New Delhi, Oct 22: There appears to be no end in sight to the impasse over the inequitable distribution of broadcasting rights revenues in the Primera division of the Spanish Liga and the strike threat by 13 clubs demanding a fairer allocation of the money, 50 percent of which at the moment is cornered by the Big Two — Real Madrid and Barcelona.
After the clubs had threatened to go on a strike before the start of the new season in August, a temporary truce was worked out between them and the league management and an immediate resolution is unlikely.
Barcelona CEO Antoni Rossich, who is here for a promotional event, Monday told IANS that nothing is going to happen in the next couple of years.
Mediapro and Canal+, which have the broadcasting rights of the Primera Liga, allocate over 50 percent of the revue to Barcelona and Real Madrid and that works out to 200 million euros each per season. However, teams like Atletico Madrid and Valencia, who finished third behind the big-two, make only 45 million euros.
“There will be no change at least for the next couple of years. We are in negotiations with other clubs but the present system of allocation will remain till the 2015/16 season,” Rossich said.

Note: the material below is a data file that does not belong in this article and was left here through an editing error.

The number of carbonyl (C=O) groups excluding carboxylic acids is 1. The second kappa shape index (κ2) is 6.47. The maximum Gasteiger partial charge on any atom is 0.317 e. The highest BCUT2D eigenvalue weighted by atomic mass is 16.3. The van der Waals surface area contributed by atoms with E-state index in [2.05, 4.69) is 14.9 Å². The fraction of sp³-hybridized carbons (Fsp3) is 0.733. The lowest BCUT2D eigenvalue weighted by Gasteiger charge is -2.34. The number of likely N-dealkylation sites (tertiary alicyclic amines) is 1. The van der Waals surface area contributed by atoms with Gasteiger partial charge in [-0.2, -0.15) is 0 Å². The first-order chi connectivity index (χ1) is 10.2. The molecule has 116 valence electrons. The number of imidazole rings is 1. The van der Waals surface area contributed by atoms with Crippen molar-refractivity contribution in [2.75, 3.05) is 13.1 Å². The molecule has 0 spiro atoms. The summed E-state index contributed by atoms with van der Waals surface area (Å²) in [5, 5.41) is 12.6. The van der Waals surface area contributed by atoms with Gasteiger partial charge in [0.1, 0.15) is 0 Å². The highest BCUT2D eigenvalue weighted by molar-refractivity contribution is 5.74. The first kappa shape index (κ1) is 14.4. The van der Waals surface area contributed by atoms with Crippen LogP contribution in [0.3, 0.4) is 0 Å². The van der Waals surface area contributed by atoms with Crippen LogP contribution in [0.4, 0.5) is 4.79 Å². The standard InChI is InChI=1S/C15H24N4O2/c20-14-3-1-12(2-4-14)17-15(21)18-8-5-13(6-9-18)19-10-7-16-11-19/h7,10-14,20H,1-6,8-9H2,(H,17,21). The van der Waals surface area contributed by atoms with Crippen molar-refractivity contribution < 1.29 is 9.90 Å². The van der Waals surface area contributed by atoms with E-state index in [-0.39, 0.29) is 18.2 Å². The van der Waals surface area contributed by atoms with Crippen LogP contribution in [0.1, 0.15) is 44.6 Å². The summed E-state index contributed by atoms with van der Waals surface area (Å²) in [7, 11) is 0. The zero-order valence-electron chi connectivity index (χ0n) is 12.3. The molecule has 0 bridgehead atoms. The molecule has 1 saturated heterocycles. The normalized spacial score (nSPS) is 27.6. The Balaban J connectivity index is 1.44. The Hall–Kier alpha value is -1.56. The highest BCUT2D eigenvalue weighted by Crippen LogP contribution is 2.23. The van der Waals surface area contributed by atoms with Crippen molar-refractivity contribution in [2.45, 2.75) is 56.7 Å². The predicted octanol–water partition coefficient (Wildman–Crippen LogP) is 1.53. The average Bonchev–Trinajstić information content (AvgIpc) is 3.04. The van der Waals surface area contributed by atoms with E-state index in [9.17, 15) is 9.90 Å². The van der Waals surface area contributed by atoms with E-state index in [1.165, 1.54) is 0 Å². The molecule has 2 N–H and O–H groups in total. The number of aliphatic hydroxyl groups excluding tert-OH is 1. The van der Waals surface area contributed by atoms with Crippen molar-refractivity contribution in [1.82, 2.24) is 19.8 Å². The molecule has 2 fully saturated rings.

“Our revenue last year was 495 million euros out of which only 30 percent was from television revenues. Madrid and Barca have other sources of revenue whereas the other Spanish clubs failed to add much to their kitty,” he added.
The beginning of the 2012/13 season saw a major tiff between the revotling clubs and Real and Barca over the TV deal.
Besides raising the revenue sharing issue, nine clubs — Celta Vigo, Atletico Madrid, Osasuna, Getafe, Real Sociedad, Athletic, Espanyol, Real Zaragoza and Real Betis — who have all entered into a deal with Canal+, allege that the Spanish league (LFP) is favouring Mediapro by scheduling matches to suit the timings of the Big Two clubs.
Rossich slammed these clubs and made a special mention of Real Madrid’s city rivals Atletico Madrid saying that the club had double standards.
“The league structure today is the same as it was years ago and it was agreed to by the clubs which are protesting for a change now. They thought they were going to get the major benefits in the long run but it has gone the the other way.”
“We have an agreement with 32 clubs in the top and the second division. They are all signatories to it, but some of them want a change. We can’t rush into anything, it needs to be planned carefully,” Rossich added.
“Atletico Madrid had signed the agreement, but they dilly-dally all the time.”
Talking about the Financial Fair Play (FFP), a regulation brought in 2011/12 to prevent professional football clubs spending more than they earn, he said: “FFP is very necessary. It is good for the sport and for the smaller clubs.”
“But its not going to change our system much.In any case, we don’t buy many players, majority of our recruits come from our academy so we don’t need to worry much about it.”